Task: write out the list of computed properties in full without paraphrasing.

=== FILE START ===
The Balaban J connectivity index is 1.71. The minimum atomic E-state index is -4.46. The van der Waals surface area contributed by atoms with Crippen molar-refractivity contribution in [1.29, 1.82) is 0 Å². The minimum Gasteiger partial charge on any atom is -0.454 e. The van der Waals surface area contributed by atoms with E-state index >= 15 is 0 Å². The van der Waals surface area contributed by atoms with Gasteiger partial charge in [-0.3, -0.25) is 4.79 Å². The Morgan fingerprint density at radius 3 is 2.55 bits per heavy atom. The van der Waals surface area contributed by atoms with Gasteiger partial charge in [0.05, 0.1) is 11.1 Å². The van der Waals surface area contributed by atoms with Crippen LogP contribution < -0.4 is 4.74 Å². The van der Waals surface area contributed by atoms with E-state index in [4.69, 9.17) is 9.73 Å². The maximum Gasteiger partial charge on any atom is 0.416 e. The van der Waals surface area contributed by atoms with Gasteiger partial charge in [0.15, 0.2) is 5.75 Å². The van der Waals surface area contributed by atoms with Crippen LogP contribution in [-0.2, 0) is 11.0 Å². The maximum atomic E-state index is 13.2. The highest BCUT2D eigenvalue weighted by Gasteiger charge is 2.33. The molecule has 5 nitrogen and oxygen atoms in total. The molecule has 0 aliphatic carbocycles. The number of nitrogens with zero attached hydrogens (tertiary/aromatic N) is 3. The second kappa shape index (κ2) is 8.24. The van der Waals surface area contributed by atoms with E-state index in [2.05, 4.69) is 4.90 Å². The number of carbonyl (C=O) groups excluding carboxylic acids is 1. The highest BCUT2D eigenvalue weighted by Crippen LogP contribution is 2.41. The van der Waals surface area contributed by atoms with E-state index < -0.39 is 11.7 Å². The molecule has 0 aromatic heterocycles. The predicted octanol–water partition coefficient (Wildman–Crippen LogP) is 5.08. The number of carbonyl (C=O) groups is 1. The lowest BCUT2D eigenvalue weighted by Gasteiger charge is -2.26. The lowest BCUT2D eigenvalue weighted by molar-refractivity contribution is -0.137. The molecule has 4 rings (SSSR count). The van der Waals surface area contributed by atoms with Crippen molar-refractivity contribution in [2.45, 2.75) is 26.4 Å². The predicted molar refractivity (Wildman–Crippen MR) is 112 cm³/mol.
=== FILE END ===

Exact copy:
The Balaban J connectivity index is 1.71. The minimum atomic E-state index is -4.46. The van der Waals surface area contributed by atoms with Crippen molar-refractivity contribution in [1.29, 1.82) is 0 Å². The minimum Gasteiger partial charge on any atom is -0.454 e. The van der Waals surface area contributed by atoms with E-state index >= 15 is 0 Å². The van der Waals surface area contributed by atoms with Gasteiger partial charge in [-0.3, -0.25) is 4.79 Å². The Morgan fingerprint density at radius 3 is 2.55 bits per heavy atom. The van der Waals surface area contributed by atoms with Gasteiger partial charge in [0.05, 0.1) is 11.1 Å². The van der Waals surface area contributed by atoms with Crippen LogP contribution < -0.4 is 4.74 Å². The van der Waals surface area contributed by atoms with E-state index in [4.69, 9.17) is 9.73 Å². The maximum Gasteiger partial charge on any atom is 0.416 e. The van der Waals surface area contributed by atoms with Gasteiger partial charge in [0.15, 0.2) is 5.75 Å². The van der Waals surface area contributed by atoms with Crippen LogP contribution in [-0.2, 0) is 11.0 Å². The maximum atomic E-state index is 13.2. The highest BCUT2D eigenvalue weighted by Gasteiger charge is 2.33. The molecule has 5 nitrogen and oxygen atoms in total. The molecule has 0 aliphatic carbocycles. The number of nitrogens with zero attached hydrogens (tertiary/aromatic N) is 3. The second kappa shape index (κ2) is 8.24. The van der Waals surface area contributed by atoms with E-state index in [2.05, 4.69) is 4.90 Å². The number of carbonyl (C=O) groups excluding carboxylic acids is 1. The highest BCUT2D eigenvalue weighted by Crippen LogP contribution is 2.41. The van der Waals surface area contributed by atoms with E-state index < -0.39 is 11.7 Å². The molecule has 0 aromatic heterocycles. The predicted octanol–water partition coefficient (Wildman–Crippen LogP) is 5.08. The number of carbonyl (C=O) groups is 1. The lowest BCUT2D eigenvalue weighted by Gasteiger charge is -2.26. The lowest BCUT2D eigenvalue weighted by molar-refractivity contribution is -0.137. The molecule has 4 rings (SSSR count). The van der Waals surface area contributed by atoms with Crippen molar-refractivity contribution in [2.45, 2.75) is 26.4 Å². The predicted molar refractivity (Wildman–Crippen MR) is 112 cm³/mol.